Our Why

As a young boy, I naturally developed a deep respect for the interconnectedness of the systems that sustain us on this planet. I distinctly remember a guided walk in Yosemite led by a forestry department botanist, which my father took me on. It was during this walk that I became acutely aware of the impact my mere presence had on the delicate natural systems of the meadow as I simply put my foot on the ground.
For some reason, that experience stayed with me as I grew older. I found myself overwhelmed by the escalating burden of home maintenance utility costs and the soaring price of housing. The home my parents purchased when I was three years old cost $20,000, but today, that same home is valued at over half a million dollars. The cost of homeownership has risen exponentially while average incomes have only grown incrementally over the past three decades.
I’ve encountered clients who expressed little concern about the longevity of a product, reasoning that they wouldn’t be alive in 20 years. While these individuals were often in their eighties and their statement held some truth for them personally, I could never comprehend why they weren’t concerned about the well-being of future generations, their own children, or the environmental impact of construction on our shared planet.
Homes are the primary consumer product in the market, and the choices we make regarding housing have a profound impact on our future and the well-being of our planet. As a young man, this realization inspired me to pursue quality, durability, high efficiency, environmental responsibility, and affordability in everything we do. Over the years, it has become increasingly evident that these principles are not just personal values but essential elements guiding us towards the future. It is now imperative, even societally required, that we embrace them.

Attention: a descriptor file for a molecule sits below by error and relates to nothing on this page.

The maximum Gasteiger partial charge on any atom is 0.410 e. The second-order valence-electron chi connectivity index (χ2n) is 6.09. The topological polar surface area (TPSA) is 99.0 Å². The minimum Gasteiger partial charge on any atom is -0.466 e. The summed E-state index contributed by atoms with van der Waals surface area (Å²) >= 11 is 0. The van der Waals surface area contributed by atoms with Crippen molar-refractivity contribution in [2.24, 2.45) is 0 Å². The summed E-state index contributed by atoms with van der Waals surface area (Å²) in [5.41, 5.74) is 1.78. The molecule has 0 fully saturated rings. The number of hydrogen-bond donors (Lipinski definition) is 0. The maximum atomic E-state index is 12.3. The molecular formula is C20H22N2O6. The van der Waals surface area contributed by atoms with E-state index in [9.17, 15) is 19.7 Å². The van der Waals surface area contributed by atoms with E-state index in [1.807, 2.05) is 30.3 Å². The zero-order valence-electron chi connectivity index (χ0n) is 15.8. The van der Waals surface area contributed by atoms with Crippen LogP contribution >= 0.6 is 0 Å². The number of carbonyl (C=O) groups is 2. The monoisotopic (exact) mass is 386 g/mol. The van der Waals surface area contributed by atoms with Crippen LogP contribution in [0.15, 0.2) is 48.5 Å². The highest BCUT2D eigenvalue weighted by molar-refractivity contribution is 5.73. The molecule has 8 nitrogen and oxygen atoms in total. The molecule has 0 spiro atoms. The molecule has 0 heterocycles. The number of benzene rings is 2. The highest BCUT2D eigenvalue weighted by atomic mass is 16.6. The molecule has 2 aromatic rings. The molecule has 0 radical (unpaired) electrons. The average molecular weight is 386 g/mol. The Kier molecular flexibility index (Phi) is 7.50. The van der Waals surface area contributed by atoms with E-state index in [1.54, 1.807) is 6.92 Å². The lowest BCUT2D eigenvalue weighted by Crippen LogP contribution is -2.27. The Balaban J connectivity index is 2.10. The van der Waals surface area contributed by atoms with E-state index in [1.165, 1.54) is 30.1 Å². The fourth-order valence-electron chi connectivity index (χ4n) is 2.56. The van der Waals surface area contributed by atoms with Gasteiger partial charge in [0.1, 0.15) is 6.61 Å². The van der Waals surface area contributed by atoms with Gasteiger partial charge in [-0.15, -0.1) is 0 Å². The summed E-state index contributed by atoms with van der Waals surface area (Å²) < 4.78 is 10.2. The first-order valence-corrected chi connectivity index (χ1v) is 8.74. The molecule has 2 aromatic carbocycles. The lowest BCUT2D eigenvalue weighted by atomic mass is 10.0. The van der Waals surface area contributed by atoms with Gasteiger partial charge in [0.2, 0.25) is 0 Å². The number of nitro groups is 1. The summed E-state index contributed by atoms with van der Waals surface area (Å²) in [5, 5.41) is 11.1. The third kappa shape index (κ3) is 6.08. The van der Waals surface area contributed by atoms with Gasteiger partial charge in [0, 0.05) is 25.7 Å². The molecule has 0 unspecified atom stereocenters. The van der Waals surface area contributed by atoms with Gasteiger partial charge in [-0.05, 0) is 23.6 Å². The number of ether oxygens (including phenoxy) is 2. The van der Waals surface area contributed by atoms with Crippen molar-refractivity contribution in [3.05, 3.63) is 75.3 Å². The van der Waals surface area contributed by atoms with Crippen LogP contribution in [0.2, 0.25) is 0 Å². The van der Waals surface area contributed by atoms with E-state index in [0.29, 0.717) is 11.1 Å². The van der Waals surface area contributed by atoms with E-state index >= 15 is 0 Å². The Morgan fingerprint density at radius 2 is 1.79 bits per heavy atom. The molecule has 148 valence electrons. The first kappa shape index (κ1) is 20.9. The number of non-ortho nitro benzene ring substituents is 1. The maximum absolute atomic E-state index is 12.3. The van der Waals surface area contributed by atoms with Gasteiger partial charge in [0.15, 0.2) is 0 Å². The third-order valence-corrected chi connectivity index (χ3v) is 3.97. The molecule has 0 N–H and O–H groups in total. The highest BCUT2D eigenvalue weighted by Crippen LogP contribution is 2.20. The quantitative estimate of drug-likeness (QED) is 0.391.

Observing the changing landscape of the building industry, I am filled with excitement. The desire that has resided in my heart since childhood is now being translated into mandated reality through building codes. We no longer have the luxury of taking our impact on the planet lightly; it has become an urgent matter.
We find ourselves at the convergence of multiple crises in the building industry—affordability, a diminishing influx of skilled tradespeople, climate change, and an increasingly informed consumer who demands quality assurance. These circumstances demand that we rise to the occasion and sow the seeds for the next generation, even if we may not personally witness the fruit. For the sake of our children and the future, we owe it to ourselves to invest deeply in a sustainable future for all.
I hope that one day, my sons and daughters can take our grandchildren on a nature walk in Yosemite, beholding the natural wonders that still endure, and have their awareness awakened to the profound impact their footsteps have on Mother Nature. I firmly believe that it is our collective responsibility to care for one another, treating the planet and each other as if the needs of others are as important, if not more important, than our own.
In my spiritual path, Jesus taught us to love God with all our heart, mind, and soul, and to love one another as we love ourselves—a guiding principle that encompasses the entire Bible’s teachings. I find this truth to be immensely valuable, as it inspires me to treat you as the most significant person in this world. If we all embraced this perspective, treating one another with such care and consideration, we might create a future world worth living in for generations to come.
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